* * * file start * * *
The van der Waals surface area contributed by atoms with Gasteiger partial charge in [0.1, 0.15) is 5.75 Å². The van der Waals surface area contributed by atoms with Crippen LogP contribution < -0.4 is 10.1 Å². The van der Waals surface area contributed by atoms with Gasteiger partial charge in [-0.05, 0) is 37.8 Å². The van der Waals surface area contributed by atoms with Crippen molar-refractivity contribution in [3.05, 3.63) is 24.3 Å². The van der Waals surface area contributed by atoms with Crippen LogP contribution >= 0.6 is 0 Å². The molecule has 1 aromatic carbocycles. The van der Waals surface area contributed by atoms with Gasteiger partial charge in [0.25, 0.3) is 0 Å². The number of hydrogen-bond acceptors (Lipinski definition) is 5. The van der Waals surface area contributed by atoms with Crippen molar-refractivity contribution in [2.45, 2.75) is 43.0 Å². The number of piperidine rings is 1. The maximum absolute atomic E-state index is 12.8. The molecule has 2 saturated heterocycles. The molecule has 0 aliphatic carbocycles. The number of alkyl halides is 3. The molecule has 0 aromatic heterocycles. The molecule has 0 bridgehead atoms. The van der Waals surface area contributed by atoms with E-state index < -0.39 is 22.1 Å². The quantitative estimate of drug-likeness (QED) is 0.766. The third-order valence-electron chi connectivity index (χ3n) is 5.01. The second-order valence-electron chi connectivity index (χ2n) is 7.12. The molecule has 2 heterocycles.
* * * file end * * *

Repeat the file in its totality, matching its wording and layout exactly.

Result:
The van der Waals surface area contributed by atoms with Gasteiger partial charge in [0.1, 0.15) is 5.75 Å². The van der Waals surface area contributed by atoms with Crippen LogP contribution < -0.4 is 10.1 Å². The van der Waals surface area contributed by atoms with Gasteiger partial charge in [-0.05, 0) is 37.8 Å². The van der Waals surface area contributed by atoms with Crippen molar-refractivity contribution in [3.05, 3.63) is 24.3 Å². The van der Waals surface area contributed by atoms with Crippen LogP contribution >= 0.6 is 0 Å². The molecule has 1 aromatic carbocycles. The van der Waals surface area contributed by atoms with Gasteiger partial charge in [0.25, 0.3) is 0 Å². The number of hydrogen-bond acceptors (Lipinski definition) is 5. The van der Waals surface area contributed by atoms with Crippen molar-refractivity contribution in [2.45, 2.75) is 43.0 Å². The number of piperidine rings is 1. The maximum absolute atomic E-state index is 12.8. The molecule has 2 saturated heterocycles. The molecule has 0 aliphatic carbocycles. The number of alkyl halides is 3. The molecule has 0 aromatic heterocycles. The molecule has 0 bridgehead atoms. The van der Waals surface area contributed by atoms with E-state index < -0.39 is 22.1 Å². The quantitative estimate of drug-likeness (QED) is 0.766. The third-order valence-electron chi connectivity index (χ3n) is 5.01. The second-order valence-electron chi connectivity index (χ2n) is 7.12. The molecule has 2 heterocycles.